Judge Martin McKenna ruled that, as the closures would hurt disadvantaged groups such as the elderly and the disabled, which is contrary to the conditions laid down in equalities legislation, the councils would just have to scrap their plans and think again. And he also made it crystal clear – as he quashed the closure decisions and told the councils to pay campaigners' legal costs – that he was sending a message to other local authorities intent on restructuring their library services.

The councils had claimed "hyperbole, exaggeration and hysteria" on the part of the campaigners. But Judge McKenna, reflecting on how the case had been conducted, described the campaigners' approach as "perfectly reasonable" and "proportionate" even in the areas where their legal claim had not been successful.

Library lovers keen to defend their service from cuts have, over the past year, found themselves ridiculed, dismissed or ignored by those in positions of authority at both a local and national level, while also being treated to council doublespeak about the cutbacks of the kind recently denounced by Philip Pullman as sheer "political bullshit".

Judge McKenna's ruling, therefore, in stark contrast to that of Mr Justice Ouseley reviewing the Brent case in October, comes as a real relief – and a validation of their cause.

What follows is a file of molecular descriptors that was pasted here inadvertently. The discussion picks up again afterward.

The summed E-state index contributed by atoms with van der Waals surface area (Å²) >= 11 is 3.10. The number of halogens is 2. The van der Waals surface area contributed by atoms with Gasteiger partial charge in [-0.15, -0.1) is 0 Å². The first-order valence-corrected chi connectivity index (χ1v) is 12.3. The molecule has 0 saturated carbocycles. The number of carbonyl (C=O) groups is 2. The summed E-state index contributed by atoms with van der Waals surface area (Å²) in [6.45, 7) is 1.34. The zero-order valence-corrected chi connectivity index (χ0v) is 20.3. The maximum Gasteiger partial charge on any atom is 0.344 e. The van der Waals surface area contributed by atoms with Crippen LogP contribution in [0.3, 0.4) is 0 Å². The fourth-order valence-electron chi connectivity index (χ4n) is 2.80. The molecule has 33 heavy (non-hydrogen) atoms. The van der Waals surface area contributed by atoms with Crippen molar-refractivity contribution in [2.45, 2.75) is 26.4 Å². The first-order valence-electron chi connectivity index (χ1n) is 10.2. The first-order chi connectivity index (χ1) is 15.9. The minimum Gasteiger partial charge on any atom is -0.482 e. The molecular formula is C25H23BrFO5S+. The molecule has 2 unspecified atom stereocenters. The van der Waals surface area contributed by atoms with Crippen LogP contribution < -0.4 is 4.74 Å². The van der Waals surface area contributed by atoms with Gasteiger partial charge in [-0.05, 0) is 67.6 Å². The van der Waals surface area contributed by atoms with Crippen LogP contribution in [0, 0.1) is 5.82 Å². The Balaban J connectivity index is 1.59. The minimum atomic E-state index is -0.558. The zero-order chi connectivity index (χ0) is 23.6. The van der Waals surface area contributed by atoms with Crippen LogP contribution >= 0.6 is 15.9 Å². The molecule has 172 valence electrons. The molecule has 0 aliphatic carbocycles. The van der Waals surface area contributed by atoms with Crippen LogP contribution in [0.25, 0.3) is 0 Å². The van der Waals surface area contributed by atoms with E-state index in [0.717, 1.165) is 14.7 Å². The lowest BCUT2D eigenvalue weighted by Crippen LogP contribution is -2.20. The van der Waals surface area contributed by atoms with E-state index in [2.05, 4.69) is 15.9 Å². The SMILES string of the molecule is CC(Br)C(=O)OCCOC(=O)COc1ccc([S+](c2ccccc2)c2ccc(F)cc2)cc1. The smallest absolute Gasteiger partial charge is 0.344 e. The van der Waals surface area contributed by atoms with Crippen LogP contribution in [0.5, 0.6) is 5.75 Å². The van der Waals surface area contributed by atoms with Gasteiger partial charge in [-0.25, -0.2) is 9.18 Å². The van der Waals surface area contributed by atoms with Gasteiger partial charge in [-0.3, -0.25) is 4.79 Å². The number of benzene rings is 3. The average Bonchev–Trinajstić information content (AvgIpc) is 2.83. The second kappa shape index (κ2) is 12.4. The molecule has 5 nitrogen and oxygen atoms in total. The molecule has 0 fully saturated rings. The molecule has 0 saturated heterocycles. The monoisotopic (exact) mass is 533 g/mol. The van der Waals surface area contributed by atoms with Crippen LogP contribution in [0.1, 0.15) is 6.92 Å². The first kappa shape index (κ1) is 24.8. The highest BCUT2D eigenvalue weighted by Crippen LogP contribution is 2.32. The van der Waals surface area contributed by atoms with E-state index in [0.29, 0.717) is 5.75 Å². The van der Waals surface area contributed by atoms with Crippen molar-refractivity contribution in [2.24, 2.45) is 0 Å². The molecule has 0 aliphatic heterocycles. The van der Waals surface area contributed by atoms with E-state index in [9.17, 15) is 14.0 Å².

Daniel Carey of Public Interest Lawyers, who acted for the campaigners, welcomed it as a "vindication for library campaigners in Somerset and Gloucestershire and nationally, and for the rule of law". (Meanwhile, rather puzzlingly, leader of Gloucestershire council Mark Hawthorne told Channel 4 News that the case had been lost on "a very small technical point" – a direct contradiction of the judge's own remarks just beforehand, in which he called the breach of equality duties involved "substantive, not merely a technical or procedural defect".)

To call this a turning point in the lengthy battle for the public library service would be premature. Somerset and Gloucestershire councils will return with new proposals – and James Goudie QC, who acted for the councils at the judicial review, suggested that financial pressures being what they were, the next round of plans on offer could be even more "draconian" than the ones that the court had rejected.